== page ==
Scams dating airlines

“In some cases, scammers have hacked into your friend’s Facebook account.In other versions, the scammer creates a separate look-alike account by stealing your friend’s photos,” reports the Better Business Bureau.

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Only categories which have active reports are listed, with the number in parenthesis indicating the number of reports in each category.

These days, it may be wiser to use the phone rather than Facebook to communicate with your friends.

This helps us to warn people about current scams, monitor trends and disrupt scams where possible.

Please include details of the scam contact you received, for example, a screenshot.

The catch: “Just pay taxes and port fees.” For information about other scams, sign up for the Fraud Watch Network.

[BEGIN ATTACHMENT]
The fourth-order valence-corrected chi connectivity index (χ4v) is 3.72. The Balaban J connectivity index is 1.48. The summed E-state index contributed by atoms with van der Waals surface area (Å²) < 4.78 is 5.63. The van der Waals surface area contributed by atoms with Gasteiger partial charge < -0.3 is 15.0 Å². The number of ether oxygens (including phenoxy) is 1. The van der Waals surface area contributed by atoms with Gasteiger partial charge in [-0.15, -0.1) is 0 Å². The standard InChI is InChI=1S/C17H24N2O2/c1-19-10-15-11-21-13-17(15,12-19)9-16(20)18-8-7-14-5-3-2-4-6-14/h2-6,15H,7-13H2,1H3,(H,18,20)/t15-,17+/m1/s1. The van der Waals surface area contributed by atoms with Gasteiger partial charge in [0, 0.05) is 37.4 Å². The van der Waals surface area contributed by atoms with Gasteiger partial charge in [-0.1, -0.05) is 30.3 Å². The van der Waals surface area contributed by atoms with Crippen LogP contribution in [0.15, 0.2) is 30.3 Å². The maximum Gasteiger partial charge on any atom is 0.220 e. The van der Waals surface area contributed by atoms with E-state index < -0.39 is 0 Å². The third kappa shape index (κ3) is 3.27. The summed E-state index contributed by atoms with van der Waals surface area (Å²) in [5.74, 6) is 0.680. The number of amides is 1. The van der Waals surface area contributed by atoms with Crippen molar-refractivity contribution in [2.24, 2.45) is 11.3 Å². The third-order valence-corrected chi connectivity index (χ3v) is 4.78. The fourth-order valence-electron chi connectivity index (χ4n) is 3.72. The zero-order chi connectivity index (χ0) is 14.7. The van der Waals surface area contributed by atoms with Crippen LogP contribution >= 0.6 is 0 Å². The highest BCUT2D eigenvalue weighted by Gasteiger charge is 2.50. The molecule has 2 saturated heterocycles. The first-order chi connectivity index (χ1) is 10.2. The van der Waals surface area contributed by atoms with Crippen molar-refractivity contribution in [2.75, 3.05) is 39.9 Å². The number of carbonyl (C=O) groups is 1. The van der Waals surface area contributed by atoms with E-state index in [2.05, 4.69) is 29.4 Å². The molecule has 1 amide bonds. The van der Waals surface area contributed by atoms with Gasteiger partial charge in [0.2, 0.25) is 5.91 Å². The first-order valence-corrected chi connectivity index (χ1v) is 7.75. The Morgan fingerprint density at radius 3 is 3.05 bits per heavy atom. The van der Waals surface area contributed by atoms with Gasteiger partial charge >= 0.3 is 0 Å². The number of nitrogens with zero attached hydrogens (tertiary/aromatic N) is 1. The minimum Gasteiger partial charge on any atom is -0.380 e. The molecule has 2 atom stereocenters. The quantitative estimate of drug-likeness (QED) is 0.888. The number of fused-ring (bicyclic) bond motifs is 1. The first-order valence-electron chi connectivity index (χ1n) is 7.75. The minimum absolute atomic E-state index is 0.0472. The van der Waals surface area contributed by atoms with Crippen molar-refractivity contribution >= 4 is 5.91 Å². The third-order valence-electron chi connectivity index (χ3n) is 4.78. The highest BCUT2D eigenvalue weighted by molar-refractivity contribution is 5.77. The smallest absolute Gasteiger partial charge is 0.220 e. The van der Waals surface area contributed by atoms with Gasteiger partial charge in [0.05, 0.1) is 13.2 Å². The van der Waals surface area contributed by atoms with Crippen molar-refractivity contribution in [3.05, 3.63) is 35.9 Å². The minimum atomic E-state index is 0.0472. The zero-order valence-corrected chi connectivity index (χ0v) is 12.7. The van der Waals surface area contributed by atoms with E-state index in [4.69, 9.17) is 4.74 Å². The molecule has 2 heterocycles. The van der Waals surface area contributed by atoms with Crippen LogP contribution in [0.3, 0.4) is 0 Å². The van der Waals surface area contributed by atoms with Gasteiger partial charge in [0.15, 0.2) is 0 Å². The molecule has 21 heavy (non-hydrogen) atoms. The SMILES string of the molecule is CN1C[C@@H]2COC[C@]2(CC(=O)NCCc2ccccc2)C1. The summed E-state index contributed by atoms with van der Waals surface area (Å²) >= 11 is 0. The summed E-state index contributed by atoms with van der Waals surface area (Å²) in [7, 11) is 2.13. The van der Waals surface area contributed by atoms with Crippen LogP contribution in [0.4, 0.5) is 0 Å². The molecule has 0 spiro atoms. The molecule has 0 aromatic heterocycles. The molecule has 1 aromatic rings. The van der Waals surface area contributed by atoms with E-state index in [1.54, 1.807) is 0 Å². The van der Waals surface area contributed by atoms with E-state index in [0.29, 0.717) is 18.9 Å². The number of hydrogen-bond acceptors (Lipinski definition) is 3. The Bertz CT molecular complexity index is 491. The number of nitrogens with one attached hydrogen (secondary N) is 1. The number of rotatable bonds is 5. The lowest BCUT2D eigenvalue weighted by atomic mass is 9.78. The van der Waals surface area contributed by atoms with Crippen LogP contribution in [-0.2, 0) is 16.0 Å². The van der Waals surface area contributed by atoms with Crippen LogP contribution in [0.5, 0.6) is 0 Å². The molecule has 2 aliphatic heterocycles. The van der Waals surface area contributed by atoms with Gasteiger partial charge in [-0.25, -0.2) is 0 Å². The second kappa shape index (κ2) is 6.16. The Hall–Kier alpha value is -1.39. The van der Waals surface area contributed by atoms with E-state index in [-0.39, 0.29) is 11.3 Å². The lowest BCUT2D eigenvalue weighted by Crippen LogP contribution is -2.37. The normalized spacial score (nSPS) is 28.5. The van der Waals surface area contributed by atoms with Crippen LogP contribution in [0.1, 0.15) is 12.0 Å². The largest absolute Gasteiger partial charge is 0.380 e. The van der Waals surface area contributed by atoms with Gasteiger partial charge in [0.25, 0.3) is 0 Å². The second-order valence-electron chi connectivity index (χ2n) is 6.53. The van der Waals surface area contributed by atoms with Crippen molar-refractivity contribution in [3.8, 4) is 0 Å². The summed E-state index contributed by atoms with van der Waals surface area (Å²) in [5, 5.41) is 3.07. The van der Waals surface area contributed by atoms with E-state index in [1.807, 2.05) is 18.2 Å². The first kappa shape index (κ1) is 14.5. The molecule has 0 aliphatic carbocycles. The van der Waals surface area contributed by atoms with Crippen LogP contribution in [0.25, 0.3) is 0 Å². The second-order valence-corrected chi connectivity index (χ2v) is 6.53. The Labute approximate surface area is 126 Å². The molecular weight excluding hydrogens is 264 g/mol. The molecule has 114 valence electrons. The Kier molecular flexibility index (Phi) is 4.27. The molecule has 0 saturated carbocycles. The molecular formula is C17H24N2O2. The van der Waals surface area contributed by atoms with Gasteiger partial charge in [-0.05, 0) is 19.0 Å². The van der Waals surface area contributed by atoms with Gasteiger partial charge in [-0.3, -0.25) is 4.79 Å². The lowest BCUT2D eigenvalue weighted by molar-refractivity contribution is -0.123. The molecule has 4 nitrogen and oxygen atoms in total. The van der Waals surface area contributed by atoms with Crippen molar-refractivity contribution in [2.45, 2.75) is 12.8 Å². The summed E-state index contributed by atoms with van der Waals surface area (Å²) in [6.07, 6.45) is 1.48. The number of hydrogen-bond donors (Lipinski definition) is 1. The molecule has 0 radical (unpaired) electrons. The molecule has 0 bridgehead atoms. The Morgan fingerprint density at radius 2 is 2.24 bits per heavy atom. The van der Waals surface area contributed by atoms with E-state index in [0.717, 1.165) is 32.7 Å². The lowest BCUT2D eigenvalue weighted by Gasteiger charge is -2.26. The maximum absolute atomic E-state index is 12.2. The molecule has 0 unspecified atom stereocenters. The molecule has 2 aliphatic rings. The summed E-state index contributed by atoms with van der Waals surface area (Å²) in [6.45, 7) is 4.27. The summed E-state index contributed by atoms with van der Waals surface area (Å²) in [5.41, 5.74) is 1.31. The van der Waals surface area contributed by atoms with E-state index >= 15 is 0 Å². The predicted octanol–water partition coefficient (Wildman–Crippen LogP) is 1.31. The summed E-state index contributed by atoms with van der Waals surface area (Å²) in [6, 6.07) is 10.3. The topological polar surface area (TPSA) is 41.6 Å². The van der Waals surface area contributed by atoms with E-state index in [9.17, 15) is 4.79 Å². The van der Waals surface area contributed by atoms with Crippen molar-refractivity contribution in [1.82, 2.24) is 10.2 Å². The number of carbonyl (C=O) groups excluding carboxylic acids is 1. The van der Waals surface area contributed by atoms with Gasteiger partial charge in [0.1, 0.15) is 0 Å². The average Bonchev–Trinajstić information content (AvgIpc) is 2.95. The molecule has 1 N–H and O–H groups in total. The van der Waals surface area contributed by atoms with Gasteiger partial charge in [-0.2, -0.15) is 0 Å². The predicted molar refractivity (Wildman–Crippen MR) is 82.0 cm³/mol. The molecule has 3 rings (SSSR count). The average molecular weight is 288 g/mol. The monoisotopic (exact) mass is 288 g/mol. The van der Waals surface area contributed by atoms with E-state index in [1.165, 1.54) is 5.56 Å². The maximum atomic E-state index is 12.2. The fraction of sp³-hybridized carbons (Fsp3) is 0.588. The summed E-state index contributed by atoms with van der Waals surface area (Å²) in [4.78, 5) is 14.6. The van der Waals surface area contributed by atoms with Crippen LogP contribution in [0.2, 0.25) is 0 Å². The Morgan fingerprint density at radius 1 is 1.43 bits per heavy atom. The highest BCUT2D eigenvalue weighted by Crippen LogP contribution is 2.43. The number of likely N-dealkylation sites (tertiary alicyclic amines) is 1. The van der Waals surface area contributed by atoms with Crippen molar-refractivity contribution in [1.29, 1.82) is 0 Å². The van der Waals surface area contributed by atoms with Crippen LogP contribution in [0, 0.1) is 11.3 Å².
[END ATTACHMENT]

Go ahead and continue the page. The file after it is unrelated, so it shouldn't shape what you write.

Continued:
You’ll receive free email alerts with tips and resources to help you spot and avoid identity theft and fraud, and gain access to a network of experts, law enforcement and people in your community who will keep you up to date on the latest scams in your area.

That’s because of a fast-growing scam on Facebook Messenger that uses your friends to hack your account — and devices.

Here’s how it works: You get a Facebook Messenger chat that appears to be from someone you know.

In the most common campaign, the message will include your name, the word “video” and an emoji followed by a link — typically a “bit.ly” or “t.cn” short link.

Other versions (also specifically addressed to you, appearing to be from someone you know and including a link) claim you qualify for government grants, promise an inside investment opportunity or promote some other easy-money con.

Malware scammers send emails and social media messages at random with links purporting to be on something topical—news, an event or something 'interesting'.

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